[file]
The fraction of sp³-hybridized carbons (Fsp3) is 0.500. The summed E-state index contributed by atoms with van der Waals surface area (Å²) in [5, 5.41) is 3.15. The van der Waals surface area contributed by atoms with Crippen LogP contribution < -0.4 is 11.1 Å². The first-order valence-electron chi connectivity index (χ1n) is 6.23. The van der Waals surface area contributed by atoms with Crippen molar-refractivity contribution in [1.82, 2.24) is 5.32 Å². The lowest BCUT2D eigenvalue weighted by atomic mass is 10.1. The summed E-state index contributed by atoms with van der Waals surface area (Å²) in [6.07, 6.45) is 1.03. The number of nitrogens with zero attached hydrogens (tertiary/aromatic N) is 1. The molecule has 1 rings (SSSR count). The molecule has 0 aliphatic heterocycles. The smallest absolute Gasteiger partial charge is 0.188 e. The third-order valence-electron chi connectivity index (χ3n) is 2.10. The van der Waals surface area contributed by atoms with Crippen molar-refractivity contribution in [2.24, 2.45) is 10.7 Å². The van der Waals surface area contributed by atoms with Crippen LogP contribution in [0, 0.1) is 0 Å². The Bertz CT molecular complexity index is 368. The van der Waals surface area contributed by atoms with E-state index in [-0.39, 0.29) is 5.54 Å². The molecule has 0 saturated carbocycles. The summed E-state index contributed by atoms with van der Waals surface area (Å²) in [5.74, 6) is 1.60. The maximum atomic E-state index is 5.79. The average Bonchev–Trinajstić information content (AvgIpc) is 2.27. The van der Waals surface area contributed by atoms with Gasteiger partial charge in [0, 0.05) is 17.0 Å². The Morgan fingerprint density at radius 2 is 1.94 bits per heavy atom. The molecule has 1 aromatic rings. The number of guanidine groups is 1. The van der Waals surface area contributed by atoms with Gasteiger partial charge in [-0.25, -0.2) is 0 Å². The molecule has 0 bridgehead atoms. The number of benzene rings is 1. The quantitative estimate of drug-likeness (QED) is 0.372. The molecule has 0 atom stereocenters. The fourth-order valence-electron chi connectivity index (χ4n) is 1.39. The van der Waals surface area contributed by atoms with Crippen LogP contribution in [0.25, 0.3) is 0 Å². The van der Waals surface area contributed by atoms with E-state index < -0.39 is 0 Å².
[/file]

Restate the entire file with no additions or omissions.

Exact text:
The fraction of sp³-hybridized carbons (Fsp3) is 0.500. The summed E-state index contributed by atoms with van der Waals surface area (Å²) in [5, 5.41) is 3.15. The van der Waals surface area contributed by atoms with Crippen LogP contribution < -0.4 is 11.1 Å². The first-order valence-electron chi connectivity index (χ1n) is 6.23. The van der Waals surface area contributed by atoms with Crippen molar-refractivity contribution in [1.82, 2.24) is 5.32 Å². The lowest BCUT2D eigenvalue weighted by atomic mass is 10.1. The summed E-state index contributed by atoms with van der Waals surface area (Å²) in [6.07, 6.45) is 1.03. The number of nitrogens with zero attached hydrogens (tertiary/aromatic N) is 1. The molecule has 1 rings (SSSR count). The molecule has 0 aliphatic heterocycles. The smallest absolute Gasteiger partial charge is 0.188 e. The third-order valence-electron chi connectivity index (χ3n) is 2.10. The van der Waals surface area contributed by atoms with Crippen molar-refractivity contribution in [2.24, 2.45) is 10.7 Å². The van der Waals surface area contributed by atoms with Crippen LogP contribution in [0, 0.1) is 0 Å². The Bertz CT molecular complexity index is 368. The van der Waals surface area contributed by atoms with E-state index in [-0.39, 0.29) is 5.54 Å². The molecule has 0 saturated carbocycles. The summed E-state index contributed by atoms with van der Waals surface area (Å²) in [5.74, 6) is 1.60. The maximum atomic E-state index is 5.79. The average Bonchev–Trinajstić information content (AvgIpc) is 2.27. The van der Waals surface area contributed by atoms with Gasteiger partial charge in [0, 0.05) is 17.0 Å². The Morgan fingerprint density at radius 2 is 1.94 bits per heavy atom. The molecule has 1 aromatic rings. The number of guanidine groups is 1. The van der Waals surface area contributed by atoms with Gasteiger partial charge in [-0.25, -0.2) is 0 Å². The molecule has 0 bridgehead atoms. The number of benzene rings is 1. The quantitative estimate of drug-likeness (QED) is 0.372. The molecule has 0 atom stereocenters. The fourth-order valence-electron chi connectivity index (χ4n) is 1.39. The van der Waals surface area contributed by atoms with Crippen LogP contribution in [0.25, 0.3) is 0 Å². The van der Waals surface area contributed by atoms with E-state index < -0.39 is 0 Å².